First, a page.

If you’ve been following the hype, blockchain has been claiming to do everything from cutting down on paperwork to putting lawyers out of jobs and creating a new paradigm of trust online. Can the technology really revolutionise how property is bought and sold?
A blockchain is a way of organising data, in an encrypted ledger synced between a network of computers, often thousands or more, making the ledger virtually impossible to hack.
There are any number of blockchains on the internet, with one example being the notoriously volatile cryptocurrency bitcoin. Bitcoin, like all cryptocurrencies, is underpinned by blockchain technology – yet as much as cryptocurrencies have grabbed the headlines, blockchains have much wider applications outside finance.
Most relevant to the property industry is the “smart contracts” feature built into some blockchains, such as Ethereum. Smart contracts are self-executing exchanges triggered when computers validate that contract conditions are met, removing the need for intermediaries involved in that validation, say, of identification or a property’s address – and the associated fees of conveyancing or escrow companies, for example.
“In U.K. property, the greatest advantage of blockchain is the creation of smart contracts, which minimises the paperwork and the time spent in title exchange,” says Maria Grazia Vigliotti, founder of blockchain consultancy Sandblocks Consultancy.
Trusted buying and selling
Last year, a £700,000 retail space in Trowbridge became the first property in the UK to be sold via smart contract. The transaction occurred on clicktopurchase, a blockchain platform run by real estate agency Singer Vielle. Eleven seconds after the offer was accepted and contracts digitally exchanged, the transaction was recorded in the clicktopurchase blockchain.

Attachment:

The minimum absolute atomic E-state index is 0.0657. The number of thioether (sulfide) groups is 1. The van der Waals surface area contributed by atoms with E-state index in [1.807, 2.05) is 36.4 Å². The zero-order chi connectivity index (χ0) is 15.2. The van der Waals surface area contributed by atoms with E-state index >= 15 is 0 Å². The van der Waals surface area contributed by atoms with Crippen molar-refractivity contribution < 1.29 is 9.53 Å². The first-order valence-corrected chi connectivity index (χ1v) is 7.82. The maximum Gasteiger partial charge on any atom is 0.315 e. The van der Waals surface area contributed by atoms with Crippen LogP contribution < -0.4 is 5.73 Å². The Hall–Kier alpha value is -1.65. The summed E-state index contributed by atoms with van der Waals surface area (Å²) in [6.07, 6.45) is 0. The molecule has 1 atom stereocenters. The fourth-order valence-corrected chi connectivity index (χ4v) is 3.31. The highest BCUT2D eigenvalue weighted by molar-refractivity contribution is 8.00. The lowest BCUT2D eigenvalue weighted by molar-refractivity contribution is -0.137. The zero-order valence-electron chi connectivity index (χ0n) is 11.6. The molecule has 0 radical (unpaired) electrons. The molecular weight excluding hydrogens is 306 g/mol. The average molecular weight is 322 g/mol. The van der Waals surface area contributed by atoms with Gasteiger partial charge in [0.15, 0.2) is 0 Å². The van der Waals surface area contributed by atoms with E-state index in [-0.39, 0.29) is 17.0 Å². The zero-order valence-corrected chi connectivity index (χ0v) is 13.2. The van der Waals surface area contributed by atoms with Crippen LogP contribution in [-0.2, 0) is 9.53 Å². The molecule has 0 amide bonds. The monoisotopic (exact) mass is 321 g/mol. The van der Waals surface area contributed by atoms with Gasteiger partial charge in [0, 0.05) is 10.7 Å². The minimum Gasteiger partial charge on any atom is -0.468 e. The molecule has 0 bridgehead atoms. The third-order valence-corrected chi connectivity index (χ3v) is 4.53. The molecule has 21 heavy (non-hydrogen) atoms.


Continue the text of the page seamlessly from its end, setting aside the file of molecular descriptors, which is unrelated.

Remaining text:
“A blockchain allows reliance on data,” says Neil Singer, CEO of clicktopurchase. “Because the data doesn’t need to be checked, many third-parties can be removed from the process, speeding up the transaction.”
Clicktopurchase has recorded around £200m in sales, including an auctioned property from Savills Ireland. “People who are interested in transparency of process are interested in what we do, because what’s recorded on the blockchain can’t be changed,” Singer says.
The perfect land registry
Governments in several countries are considering blockchain for their land registries, traditionally maintained through multitudes of documents requiring certification by human hand (often not successfully).
The HM Land Registry plans to test blockchain in a drive to digitise property records. “A land registry on blockchain offers efficiencies because data would be in machine-readable form [versus PDFs] and can be validated by computers,” says Vigliotti, who is also CTO of SESO Global, a startup building a blockchain land registry in South Africa.
In Sweden, the land registry is in the process of being migrated to blockchain – when complete, it is expected to save taxpayers up to €100m by reducing municipal hours spent on paperwork, and lowering the potential for fraud.
In fractional investment
Blockchain startups are also launching in the real estate space with a particular trend for issuing initial coin offerings (ICOs) backed by shares in property.